I don’t take this as a “sea change” in european football that will see everyone adopting the “Chelsea model”. Barca were not at their best this spring (not only in CL), and Chelsea played very well and defeated them. I don’t think it’s any more revealing than that, honestly.

    Do you disagree?

  2. Russell Berrisford says:

    John- I doubt that even Chelsea will adopt the “Chelsea model”. it was just a very effective way of playing against a team that weren’t functioning at their full potential.

    I do think Guardiola leaving is a sea change of sorts though for Barcelona and it’s hard (but not impossible) to imagine them hitting the same heights again.

    The interesting thing for me though will be to see how Guardiola will fare at a club that isn’t so immersed in his style of play and, as I try to say, it will be difficult for him but could also have advantages that we have yet to think of.

  3. Astronomer says:

    Russell,
    I take strong exception to your comment:
    “Enter Pep Guardiola. Arguably the best manager of the current generation……”

    What Guardiola did was definitely remarkable, but all that was done at one club (only — at least so far) and over a four year period. That is not enough to elevate him to the status of the “best manager of the current generation.”

    In my opinion, as of the present moment, Jose Mourinho has far greater claims to that honor. What he has done at four different clubs (in four different countries !) and over nearly a decade-long span is, in my reckoning, more deserving of the above honor.
    _______________________________________

  4. Russell Berrisford says:

    Astronomer- well I did say “arguably” which means that the statement is up for debate but one issue that some have with Mourinho is that he gives clubs short amounts of success and then leaves them in a less than healthy state.

    I think that both coaches have their merits and their flaws.

  5. Ed Gomes says:

    I don’t think that Mourinho leaves clubs in unhealthy states.
    Porto is a selling club do players were going to leave anyways.
    Chelsea had a nice core of vets, that are still playing well.
    You can say the same for Inter.
    It might be perceived,, but its the incoming managers that are unable to bring out the quality.

    As for Pep,he has done a tremendous job, especially starting at the academy.
    We’ll see what he goes onto once he comes back.
    Let me say here that I could see him at PSG after taking a year off.

  6. Ed Gomes says:

    I disagree with the thought that Mourinho left clubs in dire straits.
    Porto is a selling club so players were going to leave anyways.
    Chelsea was left with a veteran core that’s still producing.
    You can say the same for Inter, albeit an older bunch.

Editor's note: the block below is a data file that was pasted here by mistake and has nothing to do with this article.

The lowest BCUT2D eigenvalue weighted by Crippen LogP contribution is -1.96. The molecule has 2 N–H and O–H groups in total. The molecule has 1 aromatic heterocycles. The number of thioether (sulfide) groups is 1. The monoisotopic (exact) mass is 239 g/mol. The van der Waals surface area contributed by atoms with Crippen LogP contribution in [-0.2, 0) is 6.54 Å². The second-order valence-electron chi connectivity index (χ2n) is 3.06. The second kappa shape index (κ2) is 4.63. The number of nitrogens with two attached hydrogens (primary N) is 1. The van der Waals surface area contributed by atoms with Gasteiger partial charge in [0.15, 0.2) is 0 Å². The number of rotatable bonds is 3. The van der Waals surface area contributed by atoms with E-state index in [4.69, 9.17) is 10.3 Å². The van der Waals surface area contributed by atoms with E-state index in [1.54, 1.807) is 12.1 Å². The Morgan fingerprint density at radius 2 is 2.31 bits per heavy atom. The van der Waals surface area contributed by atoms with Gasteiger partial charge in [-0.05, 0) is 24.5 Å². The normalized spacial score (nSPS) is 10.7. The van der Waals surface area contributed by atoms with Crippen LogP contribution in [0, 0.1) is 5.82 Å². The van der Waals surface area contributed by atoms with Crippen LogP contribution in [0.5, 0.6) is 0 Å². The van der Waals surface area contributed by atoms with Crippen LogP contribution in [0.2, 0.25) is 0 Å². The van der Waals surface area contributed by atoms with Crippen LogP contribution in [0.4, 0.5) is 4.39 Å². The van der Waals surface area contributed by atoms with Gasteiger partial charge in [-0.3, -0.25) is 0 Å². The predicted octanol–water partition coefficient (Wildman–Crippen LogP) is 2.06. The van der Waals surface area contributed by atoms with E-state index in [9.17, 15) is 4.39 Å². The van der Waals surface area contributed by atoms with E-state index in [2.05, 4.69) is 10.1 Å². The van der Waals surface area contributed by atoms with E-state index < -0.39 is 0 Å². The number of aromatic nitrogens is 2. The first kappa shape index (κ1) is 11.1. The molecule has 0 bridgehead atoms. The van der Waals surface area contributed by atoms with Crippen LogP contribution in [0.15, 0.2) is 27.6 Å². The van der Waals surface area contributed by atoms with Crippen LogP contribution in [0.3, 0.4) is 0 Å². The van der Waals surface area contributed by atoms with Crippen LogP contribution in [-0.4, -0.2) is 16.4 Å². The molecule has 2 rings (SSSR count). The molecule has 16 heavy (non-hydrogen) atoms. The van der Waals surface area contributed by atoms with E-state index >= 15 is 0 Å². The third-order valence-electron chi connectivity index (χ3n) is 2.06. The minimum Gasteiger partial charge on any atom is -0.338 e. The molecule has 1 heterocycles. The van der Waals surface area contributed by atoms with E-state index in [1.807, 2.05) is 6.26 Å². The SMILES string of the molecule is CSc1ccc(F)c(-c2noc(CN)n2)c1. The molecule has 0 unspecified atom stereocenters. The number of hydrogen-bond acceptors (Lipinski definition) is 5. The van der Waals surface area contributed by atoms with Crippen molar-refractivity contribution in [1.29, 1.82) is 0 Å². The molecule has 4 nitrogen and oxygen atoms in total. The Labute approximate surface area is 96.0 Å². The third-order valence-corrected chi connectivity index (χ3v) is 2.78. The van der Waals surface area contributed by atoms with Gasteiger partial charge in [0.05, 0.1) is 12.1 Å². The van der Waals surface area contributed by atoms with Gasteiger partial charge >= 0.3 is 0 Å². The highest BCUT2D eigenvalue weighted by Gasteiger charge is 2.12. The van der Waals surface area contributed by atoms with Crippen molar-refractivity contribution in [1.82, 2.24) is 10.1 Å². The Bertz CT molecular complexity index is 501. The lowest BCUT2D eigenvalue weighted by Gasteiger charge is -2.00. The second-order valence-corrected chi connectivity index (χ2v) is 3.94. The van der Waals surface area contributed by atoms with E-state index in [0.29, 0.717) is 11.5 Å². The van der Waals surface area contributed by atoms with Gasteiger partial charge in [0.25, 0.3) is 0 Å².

The problem is that the incoming managers have not been able to produce at the same level.

    As for Pep, he’s done a tremendous job, especially starting at the academy.
    We’ll see what he goes on to do once he decides to come back.
    I could also see him at PSG should they falter next campaign.

  7. Astronomer says:

    Russell,
    You wrote: “……but one issue that some have with Mourinho is that he gives clubs short amounts of success and then leaves them in a less than healthy state.”

    You are using the above statement as a negative aspect of Jose Mourinho’s management. Well, let me turn it around and use it to eulogize Mourinho.

    Maybe what Mourinho does is to either make a team play to their real (or true) potential or make a team overachieve in relation to the players’ existing talents.

    At Porto, one can make a strong case that it was the latter — that the team overachieved under Mourinho. With Chelsea, Inter, and now Real Madrid, it probably is the former — that is, the teams played to their true potential.

    So, after Mourinho left Porto, Chelsea, and Inter, the teams’ performances went down — but why would you blame Mourinho for that?

    The faults lie with his successors at each of those three clubs: Jesualdo Ferreira at Porto, Grant/Scolari at Chelsea (Grant to his credit did reach the CL final), and Rafael Benitez at Inter.

    So, in a way, it is a testament to Mourinho’s exceptional talent as a manager that his successors have such a difficult time emulating him in terms of on-the-field achievements.

    ______________________________________

  8. Russell Berrisford says:

    Both Mourinho and Guardiola are great managers with positives and negatives.

    One negative of Mourinho is that he doesn’t think about the long term future of a club, and who can blame him if he is paid to get success straight away.

    But it is fairly common knowledge that he stays very much in touch with his former players and while that may not be a deliberate attempt to weaken the authority of his successor that can often be the outcome.

    He is far more pragmatic than Guardiola when it comes to adopting a style of play and it will be fascinating to see how the latter deals with that new challenge.

    It will also be interesting to see if Mourinho can build a long term legacy at a single club, and maybe Real Madrid will turn out to be that club.